Limited dependent variable
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A limited dependent variable is a variable whose range of possible values is "restricted in some important way."^{[1]} In econometrics, the term is often used when estimation of the relationship between the limited dependent variable of interest and other variables requires methods that take this restriction into account. For example, this may arise when the variable of interest is constrained to lie between zero and one, as in the case of a probability, or is constrained to be positive, as in the case of wages or hours worked.
Limited dependent variable models include:^{[2]}
 Censoring, where for some individuals in a data set, some data are missing but other data are present;
 Truncation, where some individuals are systematically excluded from observation (failure to take this phenomenon into account can result in selection bias);
 Discrete outcomes, such as binary decisions or qualitative data restricted to a small number of categories. Discrete choice models may have either unordered or ordered alternatives; ordered alternatives may take the form of count data or ordered rating responses (such as a Likert scale).^{[3]}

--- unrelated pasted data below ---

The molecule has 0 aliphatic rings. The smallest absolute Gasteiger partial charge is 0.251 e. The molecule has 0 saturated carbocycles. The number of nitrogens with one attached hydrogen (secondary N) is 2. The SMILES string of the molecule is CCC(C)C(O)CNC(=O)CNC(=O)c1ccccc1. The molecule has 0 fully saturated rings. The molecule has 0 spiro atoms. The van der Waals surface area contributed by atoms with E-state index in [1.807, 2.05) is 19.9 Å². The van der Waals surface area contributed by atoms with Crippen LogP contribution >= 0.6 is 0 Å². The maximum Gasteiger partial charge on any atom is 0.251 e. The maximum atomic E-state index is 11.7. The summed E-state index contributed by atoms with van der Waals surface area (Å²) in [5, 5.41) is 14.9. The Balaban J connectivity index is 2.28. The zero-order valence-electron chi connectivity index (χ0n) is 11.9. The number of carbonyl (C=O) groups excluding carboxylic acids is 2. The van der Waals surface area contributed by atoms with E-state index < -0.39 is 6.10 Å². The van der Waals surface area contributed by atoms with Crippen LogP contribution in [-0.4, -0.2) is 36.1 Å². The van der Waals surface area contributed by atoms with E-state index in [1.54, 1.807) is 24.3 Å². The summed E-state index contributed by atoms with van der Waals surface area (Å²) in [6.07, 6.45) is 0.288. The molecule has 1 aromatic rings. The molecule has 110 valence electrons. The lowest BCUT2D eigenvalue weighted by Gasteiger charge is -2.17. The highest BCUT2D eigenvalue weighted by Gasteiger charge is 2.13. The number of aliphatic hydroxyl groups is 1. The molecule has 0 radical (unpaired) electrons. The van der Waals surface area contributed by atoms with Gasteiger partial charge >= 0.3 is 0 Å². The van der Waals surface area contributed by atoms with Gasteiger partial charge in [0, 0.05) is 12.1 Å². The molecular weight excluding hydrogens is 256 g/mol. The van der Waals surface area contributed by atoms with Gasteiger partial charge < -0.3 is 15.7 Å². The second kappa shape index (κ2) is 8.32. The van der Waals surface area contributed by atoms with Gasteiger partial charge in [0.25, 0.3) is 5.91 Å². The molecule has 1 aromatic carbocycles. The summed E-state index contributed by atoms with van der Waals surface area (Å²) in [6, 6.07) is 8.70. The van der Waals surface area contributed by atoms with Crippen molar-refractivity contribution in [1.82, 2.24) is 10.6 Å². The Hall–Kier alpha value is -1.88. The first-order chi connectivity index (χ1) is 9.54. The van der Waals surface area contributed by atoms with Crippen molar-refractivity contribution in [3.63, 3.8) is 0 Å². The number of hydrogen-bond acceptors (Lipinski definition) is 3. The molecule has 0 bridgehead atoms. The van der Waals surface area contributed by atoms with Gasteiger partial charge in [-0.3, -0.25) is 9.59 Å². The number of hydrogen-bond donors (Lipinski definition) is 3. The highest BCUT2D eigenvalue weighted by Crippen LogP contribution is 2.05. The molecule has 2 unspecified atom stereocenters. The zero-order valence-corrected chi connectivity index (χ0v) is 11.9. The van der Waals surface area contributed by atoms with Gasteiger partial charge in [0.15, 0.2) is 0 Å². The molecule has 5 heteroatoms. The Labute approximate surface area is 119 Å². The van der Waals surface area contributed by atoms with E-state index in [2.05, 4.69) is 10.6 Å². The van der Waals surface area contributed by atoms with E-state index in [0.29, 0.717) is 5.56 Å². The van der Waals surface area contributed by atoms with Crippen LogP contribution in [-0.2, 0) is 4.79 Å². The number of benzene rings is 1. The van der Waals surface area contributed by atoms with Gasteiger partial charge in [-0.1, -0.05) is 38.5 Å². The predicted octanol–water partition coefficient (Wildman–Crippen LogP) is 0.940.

See also[edit]
 Logit, logit model, ordered logit
 Multivariate probit models
 Probit, probit model, ordered probit
 Tobit model
See also[edit]
References[edit]
 ^ Wooldridge, J.M. (2002). Econometric Analysis of Cross Section and Panel Data. MIT Press, Cambridge. p. 451. ISBN 0262232197. OCLC 47521388.
 ^ Maddala, G.S. (1983). LimitedDependent and Qualitative Variables in Econometrics. Cambridge University Press, Cambridge, UK. ISBN 0521338255. OCLC 25207809.
 ^ Stock, James H.; Watson, Mark W. (2003). Introduction to Econometrics. AddisonWesley, Boston. pp. 328–9. ISBN 0201715953. OCLC 248704396.
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